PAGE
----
Plymouth, Indiana is the home of the famous Blueberry Festival, where thousands of people converge on the little town in northern Indiana. The Rees theatre has seen its share of ups and downs. After a long rest, the Rees Theatre is getting new breath, with the remodeling that has been taking place. It seems like the whole town is getting involved in its restoration.
While the theatre was in limbo, years ago, I painted this as a token to the town. While traveling from one show to another for years, I chose interesting places that the townsfolk could identify with when they viewed the paintings. The Rees Theatre was one of those iconic places.
Oliver Ford, Located in Plymouth, Indiana is one of the commission paintings that I have done over many years. The painting was a gift from the owner’s children. They wanted their new dealership painted and also wanted specific vehicles added to the painting. It was a lot of fun adding vehicles to the painting to make it look realistic.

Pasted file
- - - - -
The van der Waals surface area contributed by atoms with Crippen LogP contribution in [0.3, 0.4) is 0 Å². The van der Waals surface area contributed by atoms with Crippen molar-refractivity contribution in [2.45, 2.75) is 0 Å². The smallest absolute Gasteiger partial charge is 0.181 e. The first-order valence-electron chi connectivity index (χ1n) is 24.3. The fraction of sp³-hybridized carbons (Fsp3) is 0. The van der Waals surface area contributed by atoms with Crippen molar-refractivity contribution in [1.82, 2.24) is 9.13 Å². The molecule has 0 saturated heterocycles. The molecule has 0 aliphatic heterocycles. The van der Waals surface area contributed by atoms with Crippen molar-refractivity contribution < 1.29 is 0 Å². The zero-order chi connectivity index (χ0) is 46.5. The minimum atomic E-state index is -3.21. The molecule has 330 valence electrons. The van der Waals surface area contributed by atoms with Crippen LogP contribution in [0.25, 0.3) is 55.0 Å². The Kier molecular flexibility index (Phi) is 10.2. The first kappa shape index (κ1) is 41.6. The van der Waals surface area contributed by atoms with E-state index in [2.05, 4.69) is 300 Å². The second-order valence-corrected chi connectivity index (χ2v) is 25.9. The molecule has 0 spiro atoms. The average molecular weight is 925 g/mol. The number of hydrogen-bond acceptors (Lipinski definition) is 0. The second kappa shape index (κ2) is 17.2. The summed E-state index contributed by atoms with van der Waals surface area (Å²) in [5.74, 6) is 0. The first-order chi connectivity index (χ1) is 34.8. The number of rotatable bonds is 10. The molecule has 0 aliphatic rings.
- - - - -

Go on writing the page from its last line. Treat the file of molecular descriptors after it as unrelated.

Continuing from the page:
ALL PRINTS are printed on canvas and stretched on wooden stretcher bars and prices vary according to size ordered. Most are 2:3 proportion
wrapped print- part of the image is wrapped
around the sides of the wood.
Non-wrapped print- The full image is on the face, with white or black edges
(frames and hardware are not included)
24″ X 36″ original painting on canvas not available.
The Drive-in Theatres dwindled in numbers, as developers bought up the properties, I tried to capture the images of a few of those theatres. One of the few remaining theatres in Indiana, is the Tri-way in Plymouth, Indiana. It has 3 screens so they can show several movies at once, to bring in larger crowds.
This painting was done at a time before the recent remodeling a few years ago, which included the neon sign. I personally like the older sign, which I captured in the painting. There are a number of the cars you may have seen during the outdoor theatre era.
As you drove to the parking spot, the ground was raised in the front for easy visibility to see the movie. The pole next to the car held the speakers, which could be removed and placed inside the car, complete with volume control. Most people hung it on the window and then rolled it up as far as they could. The biggest problem was the failure to put the speaker back on the pedestal before leaving at the end of the movie, ripping the cord and taking the speaker with them. Many memories were made at the outdoor theatres. They had the concession stand in a building, which also housed the movie projector. Some even had playgrounds below the screen, for the parents to entertain their children before the start of the movie, although I never saw anyone use them.